Rick Hartley specializes in preventing and solving EMI and signal integrity problems. He is the principal engineer at RHartley Enterprises and has more than 50 years of experience in handling signal integrity issues.
Rick Hartley has been assisting designers in tackling challenges related to improving and maintaining good signal quality in PCBs for decades. Based on our interactions at PCB West 2018 and 2022, we created this article which gives his insights about design considerations to minimize EMI.
Here’s what Rick Hartley had to say.
1. Consider DFM guidelines when you design controlled impedance traces
“Controlling the impedance of the critical traces is essential for good signal integrity,” Rick said.
He added, “Designers today understand why controlled impedance really matters. They know the importance of terminating transmission lines and building a good PCB stack-up. What they are missing is the DFM, which impacts the fabrication process of their design. Understand the capabilities of the fabricator and build your design around it. Know what dielectrics and copper weights are available. Modify your trace width and circuit design accordingly to achieve the targeted impedance. This methodology will give you a better throughput from your board production.”
- Implements 2D numerical solution of Maxwell’s equation
- Supports 82 impedance models with multiple geometries such as coated, uncoated, and embedded microstrips and striplines
- Determines coupling coefficients for even and odd mode parameters
- Accounts for the trapezoidal shape of the trace
2. Energy-carrying fields are the primary reason for noise and EMI
At PCB West 2022, Rick Hartley said, “The real cause of signal integrity issues is not the voltage or current in the trace, but the field that carries energy. For example, digital circuits can create a strong field that can interfere with other analog circuits on the same board. This is called noise. If the same field corrupts other systems in the vicinity, it is called EMI. You can contain this field only through the right design procedures. For instance, an improper stack-up with a ground plane placed two or three dielectrics away from the signal/power layer will cause signal degradation.”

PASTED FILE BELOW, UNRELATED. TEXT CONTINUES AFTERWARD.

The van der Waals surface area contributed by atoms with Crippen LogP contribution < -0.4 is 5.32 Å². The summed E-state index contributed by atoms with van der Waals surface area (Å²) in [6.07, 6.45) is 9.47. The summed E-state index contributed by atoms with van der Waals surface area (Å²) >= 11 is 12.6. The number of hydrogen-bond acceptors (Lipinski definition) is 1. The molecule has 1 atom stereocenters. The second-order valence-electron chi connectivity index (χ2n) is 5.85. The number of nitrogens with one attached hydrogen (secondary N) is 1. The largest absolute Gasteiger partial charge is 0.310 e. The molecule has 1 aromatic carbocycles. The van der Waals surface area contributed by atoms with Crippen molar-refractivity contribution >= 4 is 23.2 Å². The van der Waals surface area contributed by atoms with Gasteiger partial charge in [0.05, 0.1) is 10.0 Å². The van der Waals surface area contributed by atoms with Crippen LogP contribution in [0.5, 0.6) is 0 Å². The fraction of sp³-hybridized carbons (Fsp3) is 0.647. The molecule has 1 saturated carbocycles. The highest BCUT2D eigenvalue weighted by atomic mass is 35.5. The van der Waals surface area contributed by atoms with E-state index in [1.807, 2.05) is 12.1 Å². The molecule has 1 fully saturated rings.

- Offers a library of build-up templates including single and sequential lamination
- Automatically chooses the type of board construction (coil/core)
- Allows you to design any controlled impedance traces
- Provides 3 technology levels (level I/II/III)
3. What Rick Hartley recommends to minimize losses in high-speed designs and improve EMI susceptibility
“When it comes to lowering losses in high-speed designs, the first thing we do is select a low Dk material,” Rick said during PCB West 2018. He continued, “Considering signal loss and attenuation is crucial in high-speed designs, especially in the gigabyte domain. Nowadays manufactured ICs have in-built pre-emphasis and equalization that alters the waveform shape at the driver and receiver ends to reduce losses. If the operating frequency of your design is a few GHz, it is sufficient to incorporate these ICs. If you are dealing with even higher frequency in tens of gigabytes, you will have to choose high-speed materials like I-speed.”
High-Speed Material Design Guide6 Chapters - 19 Pages - 30 Minute Read
- Importance of choosing the right material for your high-speed design